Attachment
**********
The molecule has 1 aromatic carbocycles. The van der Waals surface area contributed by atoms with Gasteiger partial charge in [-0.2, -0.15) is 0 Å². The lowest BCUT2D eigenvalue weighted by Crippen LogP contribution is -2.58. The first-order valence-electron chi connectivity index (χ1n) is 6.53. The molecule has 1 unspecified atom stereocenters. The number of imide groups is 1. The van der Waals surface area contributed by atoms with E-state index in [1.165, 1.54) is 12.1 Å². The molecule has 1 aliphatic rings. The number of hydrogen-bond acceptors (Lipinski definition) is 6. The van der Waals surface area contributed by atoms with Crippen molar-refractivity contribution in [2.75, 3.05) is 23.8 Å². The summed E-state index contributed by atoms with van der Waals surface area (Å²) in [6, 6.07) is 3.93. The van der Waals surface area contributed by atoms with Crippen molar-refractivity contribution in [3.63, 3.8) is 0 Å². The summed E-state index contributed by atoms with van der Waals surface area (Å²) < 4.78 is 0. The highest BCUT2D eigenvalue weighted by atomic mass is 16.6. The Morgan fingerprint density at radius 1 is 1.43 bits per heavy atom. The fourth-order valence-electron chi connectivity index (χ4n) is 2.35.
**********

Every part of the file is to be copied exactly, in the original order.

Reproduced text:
The molecule has 1 aromatic carbocycles. The van der Waals surface area contributed by atoms with Gasteiger partial charge in [-0.2, -0.15) is 0 Å². The lowest BCUT2D eigenvalue weighted by Crippen LogP contribution is -2.58. The first-order valence-electron chi connectivity index (χ1n) is 6.53. The molecule has 1 unspecified atom stereocenters. The number of imide groups is 1. The van der Waals surface area contributed by atoms with E-state index in [1.165, 1.54) is 12.1 Å². The molecule has 1 aliphatic rings. The number of hydrogen-bond acceptors (Lipinski definition) is 6. The van der Waals surface area contributed by atoms with Crippen molar-refractivity contribution in [2.75, 3.05) is 23.8 Å². The summed E-state index contributed by atoms with van der Waals surface area (Å²) in [6, 6.07) is 3.93. The van der Waals surface area contributed by atoms with Crippen molar-refractivity contribution in [3.63, 3.8) is 0 Å². The summed E-state index contributed by atoms with van der Waals surface area (Å²) < 4.78 is 0. The highest BCUT2D eigenvalue weighted by atomic mass is 16.6. The Morgan fingerprint density at radius 1 is 1.43 bits per heavy atom. The fourth-order valence-electron chi connectivity index (χ4n) is 2.35.